Skip to comments.The Gleaners
Posted on 01/11/2013 12:17:05 PM PST by Kaslin
It is said history repeats itself, or at the very least echoes the past but while human behavior is range-bound circumstances have changed and may not be repeated. In the western world poverty as it was known for centuries will probably never been seen again. Interestingly, changes in technology and attitudes that have eradicated scenes like that in Jean-Francois Millet's The Gleaners have also eradicated something else.
Making its debut at the annual Salon of 1857 in Paris, the painting caused a stir among the rich and middle classes that saw it as an affront from someone enamored with Socialism. I must admit my impression of the painting doesn't speak to politics but to determination of humans. But my research of the work finds the focus mostly on symbolism that pitted the misfortunes of the poor against the indifferent malice of the rich. The three women were called representatives of The Three Fates of Poverty and The Three Fates of Pauperism.
The artist was lauded then and even now for employing light in an inverted manner to add a warm glow to the workers and give them a "noble dignity."
"Jean-François you are a Christian before you are an artist," is what the artist's grandmother reminded him early on and to which he tried to remain true.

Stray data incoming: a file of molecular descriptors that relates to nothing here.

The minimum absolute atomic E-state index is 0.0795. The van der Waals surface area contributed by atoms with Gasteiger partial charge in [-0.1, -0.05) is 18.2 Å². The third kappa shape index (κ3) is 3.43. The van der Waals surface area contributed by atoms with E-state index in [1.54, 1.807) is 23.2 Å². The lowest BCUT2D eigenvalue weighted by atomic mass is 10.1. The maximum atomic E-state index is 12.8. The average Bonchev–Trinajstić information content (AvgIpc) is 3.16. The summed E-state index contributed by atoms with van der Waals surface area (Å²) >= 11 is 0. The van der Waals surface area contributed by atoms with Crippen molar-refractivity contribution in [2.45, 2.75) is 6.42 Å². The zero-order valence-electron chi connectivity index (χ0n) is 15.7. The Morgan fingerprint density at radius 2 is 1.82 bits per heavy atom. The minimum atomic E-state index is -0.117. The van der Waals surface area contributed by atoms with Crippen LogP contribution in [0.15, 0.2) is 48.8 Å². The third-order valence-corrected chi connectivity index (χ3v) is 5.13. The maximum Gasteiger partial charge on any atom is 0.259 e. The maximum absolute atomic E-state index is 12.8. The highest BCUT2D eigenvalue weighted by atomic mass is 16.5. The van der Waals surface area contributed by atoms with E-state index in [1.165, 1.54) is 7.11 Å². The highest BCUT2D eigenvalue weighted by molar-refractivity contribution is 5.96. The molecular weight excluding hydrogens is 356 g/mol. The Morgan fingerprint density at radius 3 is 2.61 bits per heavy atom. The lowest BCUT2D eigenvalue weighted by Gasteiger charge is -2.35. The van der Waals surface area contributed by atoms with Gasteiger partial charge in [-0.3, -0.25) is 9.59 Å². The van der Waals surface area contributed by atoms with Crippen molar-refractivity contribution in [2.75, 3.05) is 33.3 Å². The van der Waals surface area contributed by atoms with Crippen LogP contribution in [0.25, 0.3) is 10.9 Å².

He grew up in poverty not unlike those women in the painting, and settled on the land with his family later in life. As an artist he just had a novel idea to paint what he actually saw- let's call it realism. So yes, it's real these women are scrounging for scraps of wheat after the field has already been plowed by a team of men (in tents in the background) and animals. Yes, there is a man on a horse rising above it all that could be the owner of the field. Yes, there are mountains of wheat that suggest abundance.
It is easy to say this painting shows the exploitation of the poor through harsh work and meager rewards. But there is another message I see and a message that's fading quickly from the western world. It gets back to hard work and surviving with noble dignity. It's wonderful that man was given the gift of adaptability to environmental conditions and economic circumstances, the ability to change his fortunes and take flight limited only by fears or boundaries established by other men.
That's what makes the American story so wonderful. Many of those manmade boundaries were removed and the sky was the limit. Sure, poverty exists today but it's nothing like poverty known in the past or that haunted the era in which The Gleaners was painted. But along the way the ability to dig deep down isn't around like it was in the past. These days the idea is nobody should bend down to pick up crumbs when they can have them delivered on the first and fifteenth of each month. The west created giant welfare states in a bid to engine a sense of equality but somehow managed to only create an environment of sloth and entitlement.
The few critics to defend Millet's work as not political but instead a commentary of man based on tenets of Christianity reminded us the artist came from a belief system that extolled hard work and believed: